Yes, there are awful stories out there about how people have lost their jobs. And there are exceptions to any rule — some people can no longer meet Maslow’s basic needs because of the recessison. This post isn’t about them. This post is about the majority of people who are still well-enough off, and are simply having to readjust their lifestyles. For these people, the recession has forced them to spend consciously instead of spending more — and they’re happier for it.
Before you get all up-in-arms about this, consider two things. First, consider that behavior can successfully drive attitude, often more successfully than the reverse. Second, the most e-mailed article of the New York Times is about the impact of how you spend versus how much you spend.
Behavior Driving Attitude
Ramit Sethi, an awesome personal finance author and blogger, recently commented:
People often think attitudes –> behavior. In other words, you say to yourself, “I want to learn about personal finance” (attitude) and then you start learning and practicing personal finance (behavior). It’s true. That happens.
But there’s also another way.
Behavior –> attitude. In other words, if you start doing something, you’ll often say to yourself, “I could be doing anything…and I’m choosing this…so I must think it’s important.” And your attitude magically follows behavior. There’s a rich history of research on this, whether attribution theory or the famous TV/teeth test. I’ll write more about this later.
It’s not that hard to get at a high level. But, if it helps, consider a recent example from my own life. Before February, I spent an exorbitant amount of time on Facebook, Twitter and consuming relatively useless news. Friends would actually comment (in real life) on how frequently I posted on Facebook. So, inspired by a book I was reading, I had a Media Blackout for a week — no social networks, no news sites, no newspapers or magazines. I actually continued my Blackout beyond the week, simply because I enjoyed not being hyper-connected. (I also read three books in ten days.)
When I eased back into the world of social networks and online news, they were less important to me and I spent less time on them. After I cut social media out of my life and spent time on other things (behavior), I found that those other things were actually more important (attitude). To this day, I’m not as rampant on Facebook and Twitter as I was before. My forced change of behavior drove a new attitude.
The Popular New York Times Article
This past Saturday, the New York Times had an article entitled “But Will It Make You Happy?“, which looks at how consumers are happier when they spend consciously instead of simply spending more. It’s been the most e-mailed article on the NYT website for a few days running.
Three interesting points from the article:
1) Spending money on experiences brings more happiness than material counterparts (ie. “concert tickets, French lessons, sushi-rolling classes, a hotel room in Monaco”). This is because experiences enhance social bonds, and many studies have shown that happiness is grounded in relationships.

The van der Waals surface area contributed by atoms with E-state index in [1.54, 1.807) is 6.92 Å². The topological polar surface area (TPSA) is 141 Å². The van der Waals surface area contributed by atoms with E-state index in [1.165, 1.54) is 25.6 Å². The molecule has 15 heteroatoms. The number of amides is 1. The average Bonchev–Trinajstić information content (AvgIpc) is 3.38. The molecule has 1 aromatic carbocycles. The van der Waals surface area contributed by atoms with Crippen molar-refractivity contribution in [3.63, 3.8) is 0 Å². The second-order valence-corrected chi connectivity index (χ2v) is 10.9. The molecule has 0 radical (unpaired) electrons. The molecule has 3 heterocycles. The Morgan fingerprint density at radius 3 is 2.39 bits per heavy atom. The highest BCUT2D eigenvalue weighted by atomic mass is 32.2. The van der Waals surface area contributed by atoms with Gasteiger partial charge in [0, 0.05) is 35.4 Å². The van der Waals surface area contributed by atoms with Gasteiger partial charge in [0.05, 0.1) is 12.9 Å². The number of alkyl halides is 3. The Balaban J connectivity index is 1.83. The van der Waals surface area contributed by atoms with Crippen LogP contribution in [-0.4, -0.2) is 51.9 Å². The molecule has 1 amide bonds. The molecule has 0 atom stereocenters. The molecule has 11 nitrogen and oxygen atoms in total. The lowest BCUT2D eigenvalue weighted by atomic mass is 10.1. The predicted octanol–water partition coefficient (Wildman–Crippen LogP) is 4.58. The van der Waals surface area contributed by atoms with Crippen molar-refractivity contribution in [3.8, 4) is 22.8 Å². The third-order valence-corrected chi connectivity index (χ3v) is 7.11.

2) Anticipation of buying something increases your happiness after purchasing it. As the article states, “waiting for something and working hard to get it made it feel more valuable and more stimulating.”
3) Whenever we buy something material we experience hedonic adaptation, which is “a phenomenon in which people quickly become used to changes, great or terrible, in order to maintain a stable level of happiness.” Of course, this doesn’t apply if you haven’t hit Maslow’s basic needs. But once you get to a point where you are buying new gadgets, hedonic adaption applies. The gadgets are going to be awesome immediately, but won’t likely affect your long-term happiness. You’ll quickly adapt to the new gadget, and you’re going to want another one to sate your hedonic adaptation of the first. But since we’re in a recession, most of us can no longer keep buying new gadgets.
The recession is forcing us to spend less and spend wisely. In other words, the recession is forcing new behavior.
In lieu of buying able to buy more and more and more, the article points to how people are saving for quality products and spending more on experiences. Saving for quality products increases anticipation, which increases happiness. Prioritizing experiences over material things enhances relationships, which increases happiness.
We may be forced into this behavior, but we’re finding that the resulting attitude about money is positively affecting our lives, so we embrace it. This attitude likely even trickles to people that don’t have monetary constraints — it’s becoming socially accepted.
At some level then, the recession is causing many Americans to adopt a happier attitude.
Have you found that you are spending more consciously recently — either spending less or spending on quality/experiences? Let me know in the comments.